QX35 blends coupe shape with potent SUV

John Gilbert

North Shore sunset forms backdrop for Infiniti QX55. Photo by John Gilbert.

If you are as easily confused by the contemporary trend of alpha-numeric auto identification, Infiniti may have set a new standard with the QX55 SUV. Or sedan, whichever you prefer.

Technically, it’s an SUV, and all sarcasm aside, it’s probably my favorite among the ever-proliferating array of crossover SUVs from Infiniti, which is Nissan’s upscale brand.

What always impressed me about Infiniti was that parent Nissan always built straightforward, dependable vehicles under the Nissan name, and gave its advanced stuff to the upscale Infinitis.

That may still be the case, but the lines are blurring a little these days. With the naming plan, you can buy an Infiniti Q50 and get a fine, German-like sporty sedan with a 300-horsepower turbocharged V6 engine and 7-speed automatic transmission.

You could select a QX50, and find you instead have a nice, midsize SUV, with a squared off back, and the otherwise shared Q50 platform, but with the high-tech 268-horsepower turbo 2.0-liter 4-cylinder and a continuously-variable transmission.

Now Infiniti has brought out the QX55, which is the SUV I most-recently tested, which uses the QX50’s platform and powertrain, makes the all-wheel-drive system standard, but has a dramatically different appearance, with a sloped-back roofline that gives it the appearance of almost changing into a coupe.

It remains a 4-door, and the sloped rear really only reduces headroom a small amount, and doesn’t really cut into the spacious storage area much, unless you’re hauling tall, square things.

The front buckets are firmly supportive, including under your thighs, where you can set the adjustments wherever you need to for optimum comfort. All the controls are well at hand, although it may take awhile to become accustomed to them – particularly the audio system, which has impressive sound, but requires a Masters degree to change frequencies.

The setting for drivability include Normal, Eco, Sport and Personal, and you can feel the firmness in handling and steering change with each setting switch.

All the materials on the dashboard, console, doors and anywhere a human might touch are classy to feel, or just look at. You know you’re in an upscale vehicle, even if you’re not driving it.

The QX55 – best way to remember is that adding an “X” makes it all-wheel-drive – makes a glorious sound for driving enthusiasts, because the engine is Nissan’s variable-compression-ratio gem that can alter its compression from normal sedan ratios to high-performance high-compression at the stomping of your right foot.

 That’s more high-tech than a normal consumer might realize, or comprehend, but it is how the engineers extort 268 horsepower out of a 2.0-liter 4-cylinder.

While doing so, with your right foot pinned down to accelerate into freeway flow, for example, the sound you hear is not coming from a 1970-era Boss 302, but from your own QX55.

If you prefer docile and quiet, just slow down and don’t stomp that go-pedal.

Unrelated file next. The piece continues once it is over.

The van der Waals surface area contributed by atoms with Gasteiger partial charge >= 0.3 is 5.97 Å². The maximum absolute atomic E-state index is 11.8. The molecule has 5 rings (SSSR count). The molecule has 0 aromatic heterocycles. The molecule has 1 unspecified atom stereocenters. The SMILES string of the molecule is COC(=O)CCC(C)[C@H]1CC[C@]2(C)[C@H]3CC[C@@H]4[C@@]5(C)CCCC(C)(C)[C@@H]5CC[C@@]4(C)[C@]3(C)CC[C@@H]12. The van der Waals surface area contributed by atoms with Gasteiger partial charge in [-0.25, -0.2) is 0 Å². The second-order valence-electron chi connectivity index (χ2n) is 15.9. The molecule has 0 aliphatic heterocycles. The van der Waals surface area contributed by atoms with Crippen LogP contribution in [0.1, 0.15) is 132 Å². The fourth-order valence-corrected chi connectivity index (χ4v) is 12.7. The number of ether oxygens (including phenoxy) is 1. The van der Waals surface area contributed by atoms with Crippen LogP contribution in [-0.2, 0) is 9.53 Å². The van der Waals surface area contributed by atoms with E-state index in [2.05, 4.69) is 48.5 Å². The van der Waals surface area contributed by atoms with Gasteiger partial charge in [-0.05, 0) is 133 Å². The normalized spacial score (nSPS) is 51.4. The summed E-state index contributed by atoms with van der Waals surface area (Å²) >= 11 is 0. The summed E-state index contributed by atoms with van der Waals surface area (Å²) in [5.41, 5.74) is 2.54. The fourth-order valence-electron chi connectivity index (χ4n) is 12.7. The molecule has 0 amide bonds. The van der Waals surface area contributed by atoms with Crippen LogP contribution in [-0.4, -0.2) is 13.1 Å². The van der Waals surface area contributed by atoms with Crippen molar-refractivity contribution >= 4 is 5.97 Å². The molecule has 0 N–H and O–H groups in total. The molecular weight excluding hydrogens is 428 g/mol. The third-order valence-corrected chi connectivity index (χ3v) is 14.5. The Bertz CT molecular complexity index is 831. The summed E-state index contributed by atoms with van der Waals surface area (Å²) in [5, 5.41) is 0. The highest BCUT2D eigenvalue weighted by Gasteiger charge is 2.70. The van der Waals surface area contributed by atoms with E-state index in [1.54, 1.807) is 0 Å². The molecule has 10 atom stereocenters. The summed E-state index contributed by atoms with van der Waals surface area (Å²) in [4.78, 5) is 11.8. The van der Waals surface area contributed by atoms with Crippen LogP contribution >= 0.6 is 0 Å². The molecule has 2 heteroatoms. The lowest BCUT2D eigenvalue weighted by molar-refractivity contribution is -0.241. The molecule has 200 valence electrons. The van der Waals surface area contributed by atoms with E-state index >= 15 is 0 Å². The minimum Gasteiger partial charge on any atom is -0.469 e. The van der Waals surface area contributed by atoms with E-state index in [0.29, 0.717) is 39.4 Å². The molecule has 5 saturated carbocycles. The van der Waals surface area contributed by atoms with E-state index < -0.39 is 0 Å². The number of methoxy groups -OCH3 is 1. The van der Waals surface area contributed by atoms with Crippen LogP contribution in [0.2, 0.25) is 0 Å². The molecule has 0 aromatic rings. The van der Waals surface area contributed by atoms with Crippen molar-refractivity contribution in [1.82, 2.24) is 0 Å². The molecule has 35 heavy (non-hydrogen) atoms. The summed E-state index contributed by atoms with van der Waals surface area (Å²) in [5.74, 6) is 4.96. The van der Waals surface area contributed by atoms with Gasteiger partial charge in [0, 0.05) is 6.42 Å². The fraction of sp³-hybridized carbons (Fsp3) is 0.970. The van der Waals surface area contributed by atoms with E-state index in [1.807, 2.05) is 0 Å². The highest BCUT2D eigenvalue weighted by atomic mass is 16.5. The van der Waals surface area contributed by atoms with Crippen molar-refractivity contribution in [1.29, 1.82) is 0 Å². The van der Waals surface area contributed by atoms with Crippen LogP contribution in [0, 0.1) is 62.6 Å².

And don’t let the CVT bother you; Infiniti engineers make sure you have steering wheel paddles to allow manual alteration of shift points, even though the CVT (continuously variable transmission) technically never shifts, always selecting the right tension on a serpentine belt that can be altered with the paddles.

While I greatly enjoy small engines that over-achieve – and this Nissan engine does that – I also like to get astronomical numbers for fuel economy. And this high-powered Infiniti falls down a bit there, in two ways.

First, we never got more than 26 or 27 miles per gallon during our weeks of normal driving, and second, opening the fuel door advises you that this engine wants to be served 91-plus octane premium fuel.
The gas station we stopped at during our week showed regular at $3.96 per gallon, and 91 octane was $4.69. Those prices have come down a bit in the weeks since I drove the QX55, but we’re still looking at a difference of around 65-70 cents a gallon. That can add up, especially if you enjoy driving your car because it’s such a blast to drive.

The sticker price of right around $57,000 includes all the luxury and comfort you could want, and ProPilot Assist, which is Nissan’s name for a lane-keeping assist that pressures the steering to keep you in your lane, and can alter speed based on traffic ahead of your.

The array of safety features, such as parking assists and alerts, are standard, and Infiniti was first to offer the magical overhead view that appears to be shot from a low-flying helicopter, or at least a drone, to show your vehicle and the space on all sides around it, which is very handy whenever backing out of a garage or driveway.

The bright red Infiniti QX55 stood out, even in the subdued light of late afternoon, with the multihued sky over Lake Superior in the background.

By the way, Infiniti does also have a QX60 now, which is a similarly shapely 3-row SUV with a more powerful V6, and the largest QX80 with a V8 that can make the turbo V6 or 4 seem far more economical by comparison.